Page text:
- Lecturer IV, Department of Anthropology
- Research Affiliate, Museum of Anthropological Archaeology
- Email: firstname.lastname@example.org
- Phone: 734.764.3337
- Office: 101 West Hall, 1085. S. University Ave., Ann Arbor, MI 48109-1107
- Ph.D. 1996, University of Arizona
- Arid-land farming
- Household and community organization
- Mobility and storage
- Public archaeology
- Museum anthropology, especially community engagement
- Southwestern North America
Community is a central organizing theme of my research. My fieldwork focuses on the Homol'ovi area of northeastern Arizona, where I examine variation in the organization of farming communities in arid environments and the role of archaeology in contemporary communities.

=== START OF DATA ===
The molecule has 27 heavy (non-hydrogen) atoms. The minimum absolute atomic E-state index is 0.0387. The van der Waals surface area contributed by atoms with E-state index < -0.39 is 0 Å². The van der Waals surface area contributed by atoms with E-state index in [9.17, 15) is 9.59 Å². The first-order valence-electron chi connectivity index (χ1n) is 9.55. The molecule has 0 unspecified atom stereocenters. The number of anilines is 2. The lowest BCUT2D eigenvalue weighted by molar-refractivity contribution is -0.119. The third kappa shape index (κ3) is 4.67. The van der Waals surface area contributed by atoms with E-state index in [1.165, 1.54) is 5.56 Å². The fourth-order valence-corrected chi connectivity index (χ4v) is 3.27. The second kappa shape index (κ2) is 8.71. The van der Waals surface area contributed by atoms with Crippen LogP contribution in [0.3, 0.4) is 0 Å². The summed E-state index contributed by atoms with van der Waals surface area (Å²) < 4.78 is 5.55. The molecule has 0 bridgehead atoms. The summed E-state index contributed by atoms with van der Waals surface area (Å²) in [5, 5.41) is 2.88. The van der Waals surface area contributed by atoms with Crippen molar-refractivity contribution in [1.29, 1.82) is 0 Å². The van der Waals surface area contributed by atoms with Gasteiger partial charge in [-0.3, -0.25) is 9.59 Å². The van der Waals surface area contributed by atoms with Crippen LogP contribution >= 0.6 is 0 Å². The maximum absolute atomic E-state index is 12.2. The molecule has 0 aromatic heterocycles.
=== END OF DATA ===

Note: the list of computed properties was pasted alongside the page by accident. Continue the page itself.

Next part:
Archaeological research on communities in the American Southwest has largely focused on easily identifiable residential communities, such as large aggregated pueblos. Less is known about communities in less nucleated settlements. My research examines the origins and development of small-scale farming communities in the Southwest during the 1st millennium AD and questions about diversity in communities that used different types of vernacular architecture during the 12th and early 13th centuries.
The Southwest is an ideal place to explore my interests in the interplay between archaeology and present-day communities. As part of collaborative teams working at the Homolovi State Park, I have developed a variety of innovative ways to share archaeological research with the public, including a podcast, a field blog, and exhibits.